MECHANISMS OF STRESSOR CONTROLLABILITY FOLLOWING EARLY-LIFE TRAUMA IN HUMANS

Dylan Gee, Yale University, New Haven, USA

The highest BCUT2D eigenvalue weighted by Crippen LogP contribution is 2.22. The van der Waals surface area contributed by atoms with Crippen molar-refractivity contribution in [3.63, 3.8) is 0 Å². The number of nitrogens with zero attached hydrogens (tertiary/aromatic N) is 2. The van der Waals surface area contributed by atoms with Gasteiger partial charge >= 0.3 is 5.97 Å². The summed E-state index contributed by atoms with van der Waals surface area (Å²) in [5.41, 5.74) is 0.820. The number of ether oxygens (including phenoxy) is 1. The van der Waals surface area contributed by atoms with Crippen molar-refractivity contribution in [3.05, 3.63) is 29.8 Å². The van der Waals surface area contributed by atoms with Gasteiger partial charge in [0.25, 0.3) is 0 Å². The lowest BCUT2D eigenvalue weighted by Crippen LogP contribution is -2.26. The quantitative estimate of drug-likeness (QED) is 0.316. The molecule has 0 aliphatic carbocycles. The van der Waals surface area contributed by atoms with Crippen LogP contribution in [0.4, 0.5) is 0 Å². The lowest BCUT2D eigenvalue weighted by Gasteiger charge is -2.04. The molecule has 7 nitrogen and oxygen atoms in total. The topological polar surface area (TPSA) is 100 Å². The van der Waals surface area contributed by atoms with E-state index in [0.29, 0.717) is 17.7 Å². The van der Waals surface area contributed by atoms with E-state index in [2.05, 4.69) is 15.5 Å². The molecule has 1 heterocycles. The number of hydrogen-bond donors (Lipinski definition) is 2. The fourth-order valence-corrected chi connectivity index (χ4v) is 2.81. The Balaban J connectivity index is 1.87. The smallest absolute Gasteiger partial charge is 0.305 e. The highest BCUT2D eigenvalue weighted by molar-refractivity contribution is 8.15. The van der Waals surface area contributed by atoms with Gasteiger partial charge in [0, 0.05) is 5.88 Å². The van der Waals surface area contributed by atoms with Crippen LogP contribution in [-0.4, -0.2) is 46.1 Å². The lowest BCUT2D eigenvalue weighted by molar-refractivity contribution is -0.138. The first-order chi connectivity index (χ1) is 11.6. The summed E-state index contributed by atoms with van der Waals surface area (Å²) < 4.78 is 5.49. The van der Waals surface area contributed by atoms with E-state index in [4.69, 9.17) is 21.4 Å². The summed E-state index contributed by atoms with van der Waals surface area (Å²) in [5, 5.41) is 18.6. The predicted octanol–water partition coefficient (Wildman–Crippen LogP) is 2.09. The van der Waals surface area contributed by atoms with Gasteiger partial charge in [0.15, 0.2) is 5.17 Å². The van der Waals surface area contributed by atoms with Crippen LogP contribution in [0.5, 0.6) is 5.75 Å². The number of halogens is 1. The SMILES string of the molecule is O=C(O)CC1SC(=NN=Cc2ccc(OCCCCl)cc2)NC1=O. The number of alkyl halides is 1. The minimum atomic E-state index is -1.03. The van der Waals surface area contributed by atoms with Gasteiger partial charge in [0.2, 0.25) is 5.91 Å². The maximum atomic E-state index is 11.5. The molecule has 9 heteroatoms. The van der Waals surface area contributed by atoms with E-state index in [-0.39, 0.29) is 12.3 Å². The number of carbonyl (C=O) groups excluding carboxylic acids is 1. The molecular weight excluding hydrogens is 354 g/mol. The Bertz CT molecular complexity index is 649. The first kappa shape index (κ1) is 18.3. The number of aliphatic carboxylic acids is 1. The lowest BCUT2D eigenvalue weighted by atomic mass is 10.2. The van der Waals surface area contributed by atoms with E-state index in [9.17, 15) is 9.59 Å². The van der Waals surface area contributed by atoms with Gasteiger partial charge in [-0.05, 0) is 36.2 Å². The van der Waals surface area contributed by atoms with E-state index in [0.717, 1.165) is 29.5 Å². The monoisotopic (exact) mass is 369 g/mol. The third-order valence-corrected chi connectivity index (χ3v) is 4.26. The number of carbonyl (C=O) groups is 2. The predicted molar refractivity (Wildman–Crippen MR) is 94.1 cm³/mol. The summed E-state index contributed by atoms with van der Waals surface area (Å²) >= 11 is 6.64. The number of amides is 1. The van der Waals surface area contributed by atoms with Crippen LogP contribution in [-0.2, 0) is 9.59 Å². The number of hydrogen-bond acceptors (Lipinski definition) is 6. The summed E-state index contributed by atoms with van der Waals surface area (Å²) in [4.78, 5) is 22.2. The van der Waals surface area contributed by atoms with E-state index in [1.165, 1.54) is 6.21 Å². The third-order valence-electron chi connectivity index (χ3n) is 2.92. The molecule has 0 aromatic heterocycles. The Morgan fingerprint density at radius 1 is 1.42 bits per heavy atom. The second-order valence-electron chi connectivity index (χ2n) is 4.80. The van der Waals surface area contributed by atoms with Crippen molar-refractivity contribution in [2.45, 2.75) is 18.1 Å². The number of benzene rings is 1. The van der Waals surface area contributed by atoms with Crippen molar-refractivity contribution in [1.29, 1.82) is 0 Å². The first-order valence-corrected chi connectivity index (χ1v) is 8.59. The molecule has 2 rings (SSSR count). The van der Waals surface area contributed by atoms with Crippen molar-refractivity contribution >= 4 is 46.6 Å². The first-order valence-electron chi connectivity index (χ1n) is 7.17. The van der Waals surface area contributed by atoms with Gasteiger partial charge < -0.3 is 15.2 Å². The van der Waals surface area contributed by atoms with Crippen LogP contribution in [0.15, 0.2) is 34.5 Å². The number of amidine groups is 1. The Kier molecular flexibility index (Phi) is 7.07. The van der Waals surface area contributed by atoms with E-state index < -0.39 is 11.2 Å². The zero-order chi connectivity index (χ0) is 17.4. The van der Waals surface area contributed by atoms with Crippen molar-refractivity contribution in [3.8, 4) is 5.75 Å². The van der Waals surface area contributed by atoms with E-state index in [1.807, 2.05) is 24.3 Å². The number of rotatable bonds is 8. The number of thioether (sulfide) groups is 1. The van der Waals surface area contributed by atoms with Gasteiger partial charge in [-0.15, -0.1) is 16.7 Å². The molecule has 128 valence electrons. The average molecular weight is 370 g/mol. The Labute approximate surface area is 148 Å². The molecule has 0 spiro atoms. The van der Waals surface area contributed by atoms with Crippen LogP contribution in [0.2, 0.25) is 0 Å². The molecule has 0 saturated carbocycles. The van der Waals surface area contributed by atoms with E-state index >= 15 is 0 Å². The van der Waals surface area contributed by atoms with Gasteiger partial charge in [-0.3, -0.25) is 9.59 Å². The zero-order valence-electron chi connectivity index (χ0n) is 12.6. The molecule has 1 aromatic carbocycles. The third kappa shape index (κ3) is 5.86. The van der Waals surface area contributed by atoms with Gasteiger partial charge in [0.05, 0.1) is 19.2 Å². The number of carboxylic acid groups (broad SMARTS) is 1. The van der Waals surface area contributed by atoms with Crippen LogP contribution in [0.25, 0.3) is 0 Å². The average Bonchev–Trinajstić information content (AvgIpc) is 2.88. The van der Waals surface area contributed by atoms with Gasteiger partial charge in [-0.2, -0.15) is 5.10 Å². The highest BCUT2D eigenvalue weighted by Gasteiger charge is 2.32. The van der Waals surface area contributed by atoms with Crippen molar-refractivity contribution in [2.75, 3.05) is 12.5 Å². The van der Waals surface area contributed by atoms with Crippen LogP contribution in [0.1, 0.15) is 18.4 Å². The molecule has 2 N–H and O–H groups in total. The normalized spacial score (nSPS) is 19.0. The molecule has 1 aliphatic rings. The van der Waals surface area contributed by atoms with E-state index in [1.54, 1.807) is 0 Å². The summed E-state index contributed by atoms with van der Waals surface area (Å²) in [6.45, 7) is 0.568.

Rodent and initial human adult studies suggest that exposure to controllable stress may sensitize frontostriatal-amygdala circuitry to promote more adaptive biobehavioral reactivity to subsequent stressors. Dynamic changes in human frontostriatal-amygdala circuitry from childhood to adulthood suggest that the impact of controllable stress exposure may vary across development. Thus, variation in control may be a key determinant of both short- and long-term consequences of early-life stress. In the present functional magnetic resonance imaging (fMRI) study we designed a developmentally adapted stressor controllability task to test the neurobiological and behavioral mechanisms underlying the effects of controllable stress exposure. Participants ages 8-25 were randomized to a controllable stress, uncontrollable stress, or no stress control condition at time 1, and all participants experienced uncontrollable stress exposure at time 2. Life history of trauma exposure was assessed as a key hypothesized moderator. Participants exposed to controllable stress reported significantly lower stress ratings to subsequent uncontrollable stress, and parallel findings were observed in a more objective measure of skin conductance response. Further, the experience of controllable stress engaged the hypothesized frontolimbic circuitry. These findings suggest that exposure to controllable stress promotes reduced reactivity to subsequent stress during development and may provide insight into approaches for optimizing behavioral interventions to foster resilience following early-life trauma.